Several lines of evidence indicate that angiotensin peptides may be formed in the brain, where angiotensin II (Ang II) and angiotensin‐(1–7) (Ang‐(1–7)) may function as neurotransmitters. However, there is considerable controversy concerning the identity and levels of angiotensin peptides in the brain. We have used a novel high performance liquid chromatography‐based radioimmunoassay to measure Ang‐(1–7), Ang II, Ang‐(1–9) and Ang I in various brain regions and in the pituitary of the rat and sheep. We also studied the effect of different methods of tissue extraction, and the effect of the converting enzyme inhibitor ramipril, on angiotensin peptide levels in the rat hypothalamus. The levels of Ang‐(1–7), Ang II, Ang‐(1–9) and Ang I were low (<25 fmol/g) in all brain regions examined, except for the sheep median eminence and cerebellar cortex where Ang II levels were 385±116 and 193±37 fmol/g (mean ± SEM, n = 6), respectively. Pituitary Ang II levels were 103±13 fmol/g in the rat and 63±18 fmol/g in the sheep. The levels of Ang‐(1–7), Ang‐(1–9) and Ang I were much lower than those of Ang II in brain and pituitary. Ang‐(1–7) levels in the rat hypothalamus were low (<6 fmol/g) but methods of extraction which involved freezing and thawing of the tissue resulted in substantially higher levels of this peptide. Ang II levels in the rat hypothalamus (18±3 fmol/g) were reduced to undetectable levels (<6 fmol/g) by ramipril administration. The low levels of angiotensin peptides in the hypothalamus and brainstem indicate that if these peptides function as neurotransmitters in these regions, then they are of particularly low abundance. Moreover, our results indicate that the high levels of Ang‐(1–7) reported previously for rat hypothalamus may be artefactual, due to the method of tissue extraction.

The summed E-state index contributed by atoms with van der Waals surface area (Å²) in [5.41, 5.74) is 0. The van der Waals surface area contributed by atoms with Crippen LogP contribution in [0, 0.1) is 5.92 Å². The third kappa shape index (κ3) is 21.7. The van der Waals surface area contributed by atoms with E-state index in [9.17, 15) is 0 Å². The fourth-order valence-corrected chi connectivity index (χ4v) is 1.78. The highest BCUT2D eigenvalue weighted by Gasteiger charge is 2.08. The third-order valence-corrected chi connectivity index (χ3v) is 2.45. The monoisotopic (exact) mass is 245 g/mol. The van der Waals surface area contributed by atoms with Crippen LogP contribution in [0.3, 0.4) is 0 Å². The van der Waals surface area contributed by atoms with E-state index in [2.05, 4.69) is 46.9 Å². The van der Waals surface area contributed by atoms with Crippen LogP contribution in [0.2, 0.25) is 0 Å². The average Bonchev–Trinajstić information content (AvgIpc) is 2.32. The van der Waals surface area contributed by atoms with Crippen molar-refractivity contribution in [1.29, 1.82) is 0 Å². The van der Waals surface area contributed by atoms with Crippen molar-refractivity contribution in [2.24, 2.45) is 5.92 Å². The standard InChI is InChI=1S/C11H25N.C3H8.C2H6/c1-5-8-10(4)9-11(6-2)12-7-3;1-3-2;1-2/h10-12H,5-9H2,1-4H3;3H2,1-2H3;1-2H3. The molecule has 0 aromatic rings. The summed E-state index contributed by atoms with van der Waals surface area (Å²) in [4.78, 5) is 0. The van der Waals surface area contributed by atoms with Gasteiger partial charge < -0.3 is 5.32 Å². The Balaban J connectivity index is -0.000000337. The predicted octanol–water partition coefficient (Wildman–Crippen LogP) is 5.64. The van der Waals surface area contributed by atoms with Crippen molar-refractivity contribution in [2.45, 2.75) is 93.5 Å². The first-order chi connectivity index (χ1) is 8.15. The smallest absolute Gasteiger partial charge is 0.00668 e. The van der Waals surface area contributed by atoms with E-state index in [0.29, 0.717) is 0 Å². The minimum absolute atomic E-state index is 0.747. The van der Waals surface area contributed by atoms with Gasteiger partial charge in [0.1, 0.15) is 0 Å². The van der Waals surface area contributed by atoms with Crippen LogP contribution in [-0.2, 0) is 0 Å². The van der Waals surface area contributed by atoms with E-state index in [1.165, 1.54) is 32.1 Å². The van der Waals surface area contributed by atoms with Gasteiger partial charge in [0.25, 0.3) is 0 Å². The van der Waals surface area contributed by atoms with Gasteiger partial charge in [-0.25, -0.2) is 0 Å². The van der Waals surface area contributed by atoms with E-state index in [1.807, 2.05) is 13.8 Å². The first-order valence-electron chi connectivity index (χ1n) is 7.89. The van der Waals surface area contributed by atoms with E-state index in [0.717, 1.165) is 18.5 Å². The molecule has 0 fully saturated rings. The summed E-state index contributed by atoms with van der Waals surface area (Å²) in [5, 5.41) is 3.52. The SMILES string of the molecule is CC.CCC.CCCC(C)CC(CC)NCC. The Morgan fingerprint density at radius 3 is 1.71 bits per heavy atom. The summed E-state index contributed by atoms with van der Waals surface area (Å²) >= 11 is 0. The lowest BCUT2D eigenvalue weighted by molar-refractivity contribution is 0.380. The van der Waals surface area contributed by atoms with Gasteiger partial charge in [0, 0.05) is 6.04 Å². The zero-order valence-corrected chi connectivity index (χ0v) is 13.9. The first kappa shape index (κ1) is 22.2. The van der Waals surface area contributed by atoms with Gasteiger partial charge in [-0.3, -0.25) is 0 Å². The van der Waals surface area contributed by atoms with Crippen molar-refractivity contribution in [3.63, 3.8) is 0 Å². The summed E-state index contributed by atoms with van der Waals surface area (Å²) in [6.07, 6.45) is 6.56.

|Number of pages||8|
|Journal||Journal of Neuroendocrinology|
|Publication status||Published - 1 Jan 1992|
- angiotensin I
- angiotensin II
- converting enzyme inhibitor